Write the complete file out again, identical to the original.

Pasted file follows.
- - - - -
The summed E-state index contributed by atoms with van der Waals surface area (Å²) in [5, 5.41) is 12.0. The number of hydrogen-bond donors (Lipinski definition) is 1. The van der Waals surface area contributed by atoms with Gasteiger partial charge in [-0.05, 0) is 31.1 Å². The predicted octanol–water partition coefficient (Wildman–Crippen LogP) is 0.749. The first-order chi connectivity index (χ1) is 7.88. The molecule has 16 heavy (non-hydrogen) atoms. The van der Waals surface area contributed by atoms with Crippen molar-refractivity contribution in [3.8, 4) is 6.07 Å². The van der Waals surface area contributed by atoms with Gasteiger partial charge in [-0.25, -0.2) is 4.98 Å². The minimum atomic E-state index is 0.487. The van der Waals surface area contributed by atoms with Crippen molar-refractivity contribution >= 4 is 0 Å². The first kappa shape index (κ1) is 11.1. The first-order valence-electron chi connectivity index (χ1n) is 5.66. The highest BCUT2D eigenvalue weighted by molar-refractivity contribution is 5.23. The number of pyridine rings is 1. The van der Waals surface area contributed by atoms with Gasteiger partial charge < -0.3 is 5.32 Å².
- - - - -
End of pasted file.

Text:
The summed E-state index contributed by atoms with van der Waals surface area (Å²) in [5, 5.41) is 12.0. The number of hydrogen-bond donors (Lipinski definition) is 1. The van der Waals surface area contributed by atoms with Gasteiger partial charge in [-0.05, 0) is 31.1 Å². The predicted octanol–water partition coefficient (Wildman–Crippen LogP) is 0.749. The first-order chi connectivity index (χ1) is 7.88. The molecule has 16 heavy (non-hydrogen) atoms. The van der Waals surface area contributed by atoms with Crippen molar-refractivity contribution in [3.8, 4) is 6.07 Å². The van der Waals surface area contributed by atoms with Gasteiger partial charge in [-0.25, -0.2) is 4.98 Å². The minimum atomic E-state index is 0.487. The van der Waals surface area contributed by atoms with Crippen molar-refractivity contribution >= 4 is 0 Å². The first kappa shape index (κ1) is 11.1. The first-order valence-electron chi connectivity index (χ1n) is 5.66. The highest BCUT2D eigenvalue weighted by molar-refractivity contribution is 5.23. The number of pyridine rings is 1. The van der Waals surface area contributed by atoms with Gasteiger partial charge < -0.3 is 5.32 Å².